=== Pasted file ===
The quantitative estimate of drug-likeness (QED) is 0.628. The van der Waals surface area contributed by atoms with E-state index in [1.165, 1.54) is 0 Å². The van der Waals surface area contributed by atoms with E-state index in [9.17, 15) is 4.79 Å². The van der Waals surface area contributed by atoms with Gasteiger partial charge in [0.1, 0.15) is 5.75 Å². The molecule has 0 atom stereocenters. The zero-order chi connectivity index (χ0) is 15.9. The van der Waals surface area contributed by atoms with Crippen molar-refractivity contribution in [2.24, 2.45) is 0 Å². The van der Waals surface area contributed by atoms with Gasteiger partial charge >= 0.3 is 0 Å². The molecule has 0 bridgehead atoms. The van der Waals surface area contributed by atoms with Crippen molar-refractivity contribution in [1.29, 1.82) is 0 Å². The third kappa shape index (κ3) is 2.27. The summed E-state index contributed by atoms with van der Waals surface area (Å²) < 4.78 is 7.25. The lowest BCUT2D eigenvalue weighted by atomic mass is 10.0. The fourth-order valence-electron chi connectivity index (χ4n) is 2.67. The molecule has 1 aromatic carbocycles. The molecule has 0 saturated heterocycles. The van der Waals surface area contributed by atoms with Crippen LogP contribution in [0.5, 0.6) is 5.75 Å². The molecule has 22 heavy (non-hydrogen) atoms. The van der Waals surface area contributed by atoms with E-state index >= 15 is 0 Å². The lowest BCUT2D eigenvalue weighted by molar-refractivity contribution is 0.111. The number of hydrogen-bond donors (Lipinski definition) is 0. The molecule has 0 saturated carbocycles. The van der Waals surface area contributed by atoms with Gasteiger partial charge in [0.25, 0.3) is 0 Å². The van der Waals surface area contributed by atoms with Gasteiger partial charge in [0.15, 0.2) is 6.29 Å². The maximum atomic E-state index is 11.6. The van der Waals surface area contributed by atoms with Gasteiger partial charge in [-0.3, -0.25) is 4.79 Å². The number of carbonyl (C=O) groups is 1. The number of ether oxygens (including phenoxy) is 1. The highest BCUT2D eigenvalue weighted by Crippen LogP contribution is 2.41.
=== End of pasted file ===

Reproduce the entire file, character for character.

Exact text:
The quantitative estimate of drug-likeness (QED) is 0.628. The van der Waals surface area contributed by atoms with E-state index in [1.165, 1.54) is 0 Å². The van der Waals surface area contributed by atoms with E-state index in [9.17, 15) is 4.79 Å². The van der Waals surface area contributed by atoms with Gasteiger partial charge in [0.1, 0.15) is 5.75 Å². The molecule has 0 atom stereocenters. The zero-order chi connectivity index (χ0) is 15.9. The van der Waals surface area contributed by atoms with Crippen molar-refractivity contribution in [2.24, 2.45) is 0 Å². The van der Waals surface area contributed by atoms with Gasteiger partial charge >= 0.3 is 0 Å². The molecule has 0 bridgehead atoms. The van der Waals surface area contributed by atoms with Crippen molar-refractivity contribution in [1.29, 1.82) is 0 Å². The third kappa shape index (κ3) is 2.27. The summed E-state index contributed by atoms with van der Waals surface area (Å²) < 4.78 is 7.25. The lowest BCUT2D eigenvalue weighted by atomic mass is 10.0. The fourth-order valence-electron chi connectivity index (χ4n) is 2.67. The molecule has 1 aromatic carbocycles. The molecule has 0 saturated heterocycles. The van der Waals surface area contributed by atoms with Crippen LogP contribution in [0.5, 0.6) is 5.75 Å². The molecule has 22 heavy (non-hydrogen) atoms. The van der Waals surface area contributed by atoms with E-state index >= 15 is 0 Å². The lowest BCUT2D eigenvalue weighted by molar-refractivity contribution is 0.111. The number of hydrogen-bond donors (Lipinski definition) is 0. The molecule has 0 saturated carbocycles. The van der Waals surface area contributed by atoms with Gasteiger partial charge in [0.25, 0.3) is 0 Å². The van der Waals surface area contributed by atoms with Gasteiger partial charge in [0.15, 0.2) is 6.29 Å². The maximum atomic E-state index is 11.6. The van der Waals surface area contributed by atoms with Gasteiger partial charge in [-0.3, -0.25) is 4.79 Å². The number of carbonyl (C=O) groups is 1. The number of ether oxygens (including phenoxy) is 1. The highest BCUT2D eigenvalue weighted by Crippen LogP contribution is 2.41.